Let’s talk about Mothers. They’re featured in a lot of films made last year. The timing makes sense as we’ve had time to reflect on our roles in society during quarantines. For many women, the pandemic means shouldering the responsibility of childcare, pivoting to online school for kids, while also trying to juggle work and meals and housework. Motherhood in the movies has reflected that less-than-rosy picture.
“Ninjababy” is about a young woman who’s deciding what to do about her pregnancy. Her fetus appears as an animated character adding a whimsical element that invites the audience into her musings on motherhood. “The Lost Daughter” reveals the trauma experienced by a woman who’s struggled to combine motherhood and work. Seeing a frustrated young mother on vacation triggers memories of what happened when she choose to put her career first for awhile. In “The Worst Person in the World“, our young protagonist is floundering into adulthood. Her struggles are exacerbated by a pregnancy. All these movies present motherhood as a potential burden to face, rather than the joyful life-changing time often depicted in stories.
Pedro Almodavar, the internationally-known Spanish writer and director has built a career around the stories of colorful women. Penélope Cruz has played many complex characters in her career and many of those were in Almodóvar’s films. “Parallel Mothers” is their 8th film together. In three of those films, Cruz plays a pregnant woman. In “All About My Mother”, she’s a pregnant nun. Almodóvar films are well known for their strong female characters and he’s had a lot to say about Motherhood.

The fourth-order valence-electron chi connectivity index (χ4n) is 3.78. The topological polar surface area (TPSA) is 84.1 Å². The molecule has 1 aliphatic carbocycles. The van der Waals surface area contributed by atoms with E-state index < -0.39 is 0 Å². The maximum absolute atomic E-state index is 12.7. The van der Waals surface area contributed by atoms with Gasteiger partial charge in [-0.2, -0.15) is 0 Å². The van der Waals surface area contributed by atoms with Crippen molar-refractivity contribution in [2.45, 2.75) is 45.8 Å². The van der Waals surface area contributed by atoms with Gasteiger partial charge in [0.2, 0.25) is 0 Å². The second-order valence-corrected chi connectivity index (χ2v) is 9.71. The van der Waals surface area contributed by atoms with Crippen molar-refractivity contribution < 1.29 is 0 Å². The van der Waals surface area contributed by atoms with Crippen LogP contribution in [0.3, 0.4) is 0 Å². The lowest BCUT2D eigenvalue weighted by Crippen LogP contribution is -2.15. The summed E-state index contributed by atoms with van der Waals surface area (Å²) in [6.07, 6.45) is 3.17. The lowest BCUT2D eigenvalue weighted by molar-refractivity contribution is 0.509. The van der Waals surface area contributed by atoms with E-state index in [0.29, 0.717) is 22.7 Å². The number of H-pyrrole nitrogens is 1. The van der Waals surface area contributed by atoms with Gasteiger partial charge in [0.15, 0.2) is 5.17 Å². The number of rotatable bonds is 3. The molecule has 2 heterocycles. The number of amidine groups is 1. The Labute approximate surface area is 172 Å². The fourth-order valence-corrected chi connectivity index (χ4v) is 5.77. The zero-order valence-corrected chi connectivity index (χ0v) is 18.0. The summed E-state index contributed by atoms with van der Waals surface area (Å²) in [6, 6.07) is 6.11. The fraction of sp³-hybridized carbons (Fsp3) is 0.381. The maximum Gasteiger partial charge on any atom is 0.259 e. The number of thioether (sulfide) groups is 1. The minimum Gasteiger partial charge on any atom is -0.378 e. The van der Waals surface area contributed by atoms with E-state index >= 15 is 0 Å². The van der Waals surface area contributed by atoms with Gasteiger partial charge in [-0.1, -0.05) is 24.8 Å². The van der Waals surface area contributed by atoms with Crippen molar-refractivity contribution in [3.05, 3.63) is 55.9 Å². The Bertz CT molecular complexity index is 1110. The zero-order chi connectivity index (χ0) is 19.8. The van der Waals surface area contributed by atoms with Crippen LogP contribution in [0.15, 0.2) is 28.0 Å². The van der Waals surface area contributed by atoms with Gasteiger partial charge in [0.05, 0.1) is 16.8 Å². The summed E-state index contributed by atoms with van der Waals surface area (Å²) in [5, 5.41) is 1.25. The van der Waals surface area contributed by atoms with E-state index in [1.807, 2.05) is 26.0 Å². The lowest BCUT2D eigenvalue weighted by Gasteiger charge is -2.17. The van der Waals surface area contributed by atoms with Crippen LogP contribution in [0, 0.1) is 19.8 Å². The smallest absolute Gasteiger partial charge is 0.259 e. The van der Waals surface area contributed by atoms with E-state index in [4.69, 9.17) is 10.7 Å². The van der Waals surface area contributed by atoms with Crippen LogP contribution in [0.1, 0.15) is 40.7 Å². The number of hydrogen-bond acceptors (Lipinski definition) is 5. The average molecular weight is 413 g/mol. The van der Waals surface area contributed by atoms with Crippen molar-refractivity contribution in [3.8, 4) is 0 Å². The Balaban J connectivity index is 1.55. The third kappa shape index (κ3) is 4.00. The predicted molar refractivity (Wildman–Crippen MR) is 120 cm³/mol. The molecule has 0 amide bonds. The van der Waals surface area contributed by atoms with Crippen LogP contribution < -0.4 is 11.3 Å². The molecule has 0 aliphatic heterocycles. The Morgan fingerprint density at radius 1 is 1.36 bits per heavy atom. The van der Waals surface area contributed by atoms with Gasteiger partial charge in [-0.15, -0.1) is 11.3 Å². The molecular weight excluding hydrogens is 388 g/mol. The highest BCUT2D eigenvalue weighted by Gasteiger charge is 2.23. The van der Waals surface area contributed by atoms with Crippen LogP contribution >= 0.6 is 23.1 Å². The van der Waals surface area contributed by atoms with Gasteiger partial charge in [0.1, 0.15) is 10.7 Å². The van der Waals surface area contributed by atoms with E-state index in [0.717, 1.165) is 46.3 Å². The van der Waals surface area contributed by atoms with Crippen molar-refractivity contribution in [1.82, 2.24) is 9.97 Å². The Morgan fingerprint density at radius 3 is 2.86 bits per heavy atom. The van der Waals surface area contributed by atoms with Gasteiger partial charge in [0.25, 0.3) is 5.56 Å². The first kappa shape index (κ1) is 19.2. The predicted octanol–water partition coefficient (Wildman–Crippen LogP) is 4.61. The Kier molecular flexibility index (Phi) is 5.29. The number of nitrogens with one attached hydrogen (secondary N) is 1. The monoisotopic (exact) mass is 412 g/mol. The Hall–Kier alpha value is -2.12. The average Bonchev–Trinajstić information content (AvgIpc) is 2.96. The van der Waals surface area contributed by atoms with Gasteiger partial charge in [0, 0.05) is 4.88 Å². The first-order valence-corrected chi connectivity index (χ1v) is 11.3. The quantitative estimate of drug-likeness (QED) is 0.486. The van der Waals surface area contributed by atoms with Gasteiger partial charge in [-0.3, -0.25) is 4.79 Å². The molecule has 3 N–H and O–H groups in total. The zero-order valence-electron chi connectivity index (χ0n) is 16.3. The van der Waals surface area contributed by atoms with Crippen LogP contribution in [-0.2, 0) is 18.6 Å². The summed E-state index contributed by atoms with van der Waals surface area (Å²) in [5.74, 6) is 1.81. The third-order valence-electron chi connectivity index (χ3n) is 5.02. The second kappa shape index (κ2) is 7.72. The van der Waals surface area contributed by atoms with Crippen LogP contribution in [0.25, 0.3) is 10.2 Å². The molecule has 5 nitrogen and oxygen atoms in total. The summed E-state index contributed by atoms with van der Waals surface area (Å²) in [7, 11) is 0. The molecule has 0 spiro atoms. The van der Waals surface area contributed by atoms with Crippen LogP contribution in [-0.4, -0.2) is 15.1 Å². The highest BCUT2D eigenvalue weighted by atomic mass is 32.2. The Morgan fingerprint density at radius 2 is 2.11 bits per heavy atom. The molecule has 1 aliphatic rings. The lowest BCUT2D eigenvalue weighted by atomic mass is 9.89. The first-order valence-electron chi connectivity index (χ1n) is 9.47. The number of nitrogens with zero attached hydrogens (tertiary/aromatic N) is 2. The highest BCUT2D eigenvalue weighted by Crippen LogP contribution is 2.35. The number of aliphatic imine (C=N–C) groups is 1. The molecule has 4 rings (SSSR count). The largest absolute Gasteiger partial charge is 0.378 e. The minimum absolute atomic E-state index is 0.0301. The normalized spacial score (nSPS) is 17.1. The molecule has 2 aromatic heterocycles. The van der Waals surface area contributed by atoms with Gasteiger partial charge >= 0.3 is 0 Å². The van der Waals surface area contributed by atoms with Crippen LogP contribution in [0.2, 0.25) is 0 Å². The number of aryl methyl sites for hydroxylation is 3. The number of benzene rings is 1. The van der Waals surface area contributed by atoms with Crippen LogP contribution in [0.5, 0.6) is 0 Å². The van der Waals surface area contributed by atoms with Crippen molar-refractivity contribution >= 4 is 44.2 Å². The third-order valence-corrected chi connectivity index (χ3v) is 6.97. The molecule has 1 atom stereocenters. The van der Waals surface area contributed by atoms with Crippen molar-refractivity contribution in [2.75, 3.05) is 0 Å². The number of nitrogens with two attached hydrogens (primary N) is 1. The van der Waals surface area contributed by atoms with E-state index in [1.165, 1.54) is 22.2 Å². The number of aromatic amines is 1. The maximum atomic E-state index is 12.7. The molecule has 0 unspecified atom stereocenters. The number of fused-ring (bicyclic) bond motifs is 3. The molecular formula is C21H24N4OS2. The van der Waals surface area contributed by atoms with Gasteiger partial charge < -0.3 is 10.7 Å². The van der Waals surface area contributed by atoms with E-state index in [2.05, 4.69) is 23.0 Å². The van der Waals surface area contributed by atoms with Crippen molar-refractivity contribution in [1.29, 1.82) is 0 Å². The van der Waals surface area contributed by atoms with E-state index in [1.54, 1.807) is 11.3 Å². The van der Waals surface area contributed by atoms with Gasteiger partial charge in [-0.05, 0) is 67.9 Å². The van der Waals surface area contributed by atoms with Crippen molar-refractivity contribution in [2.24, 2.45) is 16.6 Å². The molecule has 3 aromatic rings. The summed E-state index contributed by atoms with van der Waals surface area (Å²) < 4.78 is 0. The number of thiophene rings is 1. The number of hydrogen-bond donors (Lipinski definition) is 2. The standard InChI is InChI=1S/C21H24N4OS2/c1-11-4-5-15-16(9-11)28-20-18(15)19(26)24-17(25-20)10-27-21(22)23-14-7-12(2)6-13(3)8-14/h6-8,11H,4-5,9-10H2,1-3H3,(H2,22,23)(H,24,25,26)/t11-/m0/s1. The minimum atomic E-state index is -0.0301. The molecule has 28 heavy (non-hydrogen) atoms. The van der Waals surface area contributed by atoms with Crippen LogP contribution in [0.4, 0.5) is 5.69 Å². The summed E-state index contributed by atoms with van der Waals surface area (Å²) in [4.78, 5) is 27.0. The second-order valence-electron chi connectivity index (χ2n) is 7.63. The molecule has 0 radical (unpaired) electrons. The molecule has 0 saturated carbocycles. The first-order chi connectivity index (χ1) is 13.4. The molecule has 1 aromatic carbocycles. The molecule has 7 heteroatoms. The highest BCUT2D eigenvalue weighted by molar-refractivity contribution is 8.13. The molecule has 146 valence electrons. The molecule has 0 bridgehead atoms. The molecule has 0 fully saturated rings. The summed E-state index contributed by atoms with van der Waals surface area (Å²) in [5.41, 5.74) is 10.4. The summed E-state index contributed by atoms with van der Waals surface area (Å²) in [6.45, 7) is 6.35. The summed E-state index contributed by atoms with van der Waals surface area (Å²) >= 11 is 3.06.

Cruz has given Almodóvar a lot of credit for her career. From her interview at the Venise Film Festival: “I feel like the luckiest girl in the world getting to work with him for so many years,” she said. “He has given me so many opportunities, so many characters that are so different from each other and so different (from) myself.”
Cruz admitted that it was Almodóvar who actually inspired her go to theater school as a teenager, getting a call from him two years later for a role that she ended up being too young for. “But he said he would write one for me.” Alex Ritman, Hollywood Reporter, Sept 21, 2021
“Parallel Mothers” tells the story of two pregnant women who met while giving birth to their first child. Both pregnancies were unexpected. One woman, Janis, played by Cruz, is excited to welcome her baby. She’s not married and plans to be a single mother. The young woman, Ana (a marvelous Milena Smit) who becomes her friend, is not happy about her pregnancy and is living at home with her actress mother (Aitana Sánchez-Gijón). The story of these three mothers and how they embrace or reject motherhood unfolds against the backdrop of a larger societal reckoning.
“Parallel Mothers” is bookended with the recovery of bodies. Cruz’s character has arranged for the excavation of a secret grave. The film ends with mothers and grandmothers who’ve lost family during the Franco regime coming to the site to reclaim those bodies. There’s a lovely symmetry in the central story as well. The two mothers and the grandmother have now become part of an extended family with a new baby on the way.
From a story of two mothers embracing motherhood, the film expands to embrace the larger story of the town (and the country) acknowledging the tragic loss of family. As the town is healing, so are the mothers of the story. They are no longer parallel, living with their grief or questions. Now, they’re a family. Almodóvar has crafted another brilliant presentation of motherhood. One of love, longing and acceptance.
Drinks with Films rating:
“Parallel Mothers” 5 glasses of Spanish wine, sipped while smoking on a terrace
“The Worst Person in the World” 4 shots of tequila while flirting at a party
“The Lost Daughter” 4 glasses of Greek wine, while holding a stolen doll
“Ninjababy” 3 beers shared while having an animated conversation